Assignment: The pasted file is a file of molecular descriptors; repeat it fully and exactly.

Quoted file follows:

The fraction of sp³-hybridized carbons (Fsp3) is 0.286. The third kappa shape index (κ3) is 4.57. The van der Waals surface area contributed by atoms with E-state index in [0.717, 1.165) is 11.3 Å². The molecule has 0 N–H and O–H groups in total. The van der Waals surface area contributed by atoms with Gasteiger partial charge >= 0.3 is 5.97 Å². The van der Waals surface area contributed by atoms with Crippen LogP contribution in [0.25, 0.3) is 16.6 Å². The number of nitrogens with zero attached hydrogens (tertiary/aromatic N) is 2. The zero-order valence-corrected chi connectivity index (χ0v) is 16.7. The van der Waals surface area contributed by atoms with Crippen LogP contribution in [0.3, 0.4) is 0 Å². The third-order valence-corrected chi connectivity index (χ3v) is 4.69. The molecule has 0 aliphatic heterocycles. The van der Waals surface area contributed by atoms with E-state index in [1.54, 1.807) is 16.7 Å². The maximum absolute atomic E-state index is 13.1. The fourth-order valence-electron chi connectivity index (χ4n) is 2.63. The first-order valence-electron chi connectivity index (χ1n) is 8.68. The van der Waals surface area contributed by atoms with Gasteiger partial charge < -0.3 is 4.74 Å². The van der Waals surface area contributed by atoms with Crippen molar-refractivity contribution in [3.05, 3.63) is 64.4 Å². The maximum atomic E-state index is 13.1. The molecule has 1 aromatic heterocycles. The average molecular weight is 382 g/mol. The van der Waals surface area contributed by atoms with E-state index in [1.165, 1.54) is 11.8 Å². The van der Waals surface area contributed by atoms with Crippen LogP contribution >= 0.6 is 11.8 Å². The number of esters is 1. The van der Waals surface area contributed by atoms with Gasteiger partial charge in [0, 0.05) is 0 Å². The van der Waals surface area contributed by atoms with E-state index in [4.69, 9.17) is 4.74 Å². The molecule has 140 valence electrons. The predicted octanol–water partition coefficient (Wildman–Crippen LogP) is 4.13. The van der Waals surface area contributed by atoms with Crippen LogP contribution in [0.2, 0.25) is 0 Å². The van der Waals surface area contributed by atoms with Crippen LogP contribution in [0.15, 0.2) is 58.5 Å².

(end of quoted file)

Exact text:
The fraction of sp³-hybridized carbons (Fsp3) is 0.286. The third kappa shape index (κ3) is 4.57. The van der Waals surface area contributed by atoms with E-state index in [0.717, 1.165) is 11.3 Å². The molecule has 0 N–H and O–H groups in total. The van der Waals surface area contributed by atoms with Gasteiger partial charge >= 0.3 is 5.97 Å². The van der Waals surface area contributed by atoms with Crippen LogP contribution in [0.25, 0.3) is 16.6 Å². The number of nitrogens with zero attached hydrogens (tertiary/aromatic N) is 2. The zero-order valence-corrected chi connectivity index (χ0v) is 16.7. The van der Waals surface area contributed by atoms with Crippen LogP contribution in [0.3, 0.4) is 0 Å². The third-order valence-corrected chi connectivity index (χ3v) is 4.69. The molecule has 0 aliphatic heterocycles. The van der Waals surface area contributed by atoms with E-state index in [1.54, 1.807) is 16.7 Å². The maximum absolute atomic E-state index is 13.1. The fourth-order valence-electron chi connectivity index (χ4n) is 2.63. The first-order valence-electron chi connectivity index (χ1n) is 8.68. The van der Waals surface area contributed by atoms with Gasteiger partial charge < -0.3 is 4.74 Å². The van der Waals surface area contributed by atoms with Crippen molar-refractivity contribution in [3.05, 3.63) is 64.4 Å². The maximum atomic E-state index is 13.1. The molecule has 1 aromatic heterocycles. The average molecular weight is 382 g/mol. The van der Waals surface area contributed by atoms with E-state index in [1.165, 1.54) is 11.8 Å². The van der Waals surface area contributed by atoms with Crippen LogP contribution >= 0.6 is 11.8 Å². The number of esters is 1. The van der Waals surface area contributed by atoms with Gasteiger partial charge in [0, 0.05) is 0 Å². The van der Waals surface area contributed by atoms with E-state index in [4.69, 9.17) is 4.74 Å². The molecule has 140 valence electrons. The predicted octanol–water partition coefficient (Wildman–Crippen LogP) is 4.13. The van der Waals surface area contributed by atoms with Crippen LogP contribution in [0.2, 0.25) is 0 Å². The van der Waals surface area contributed by atoms with Crippen LogP contribution in [0.15, 0.2) is 58.5 Å².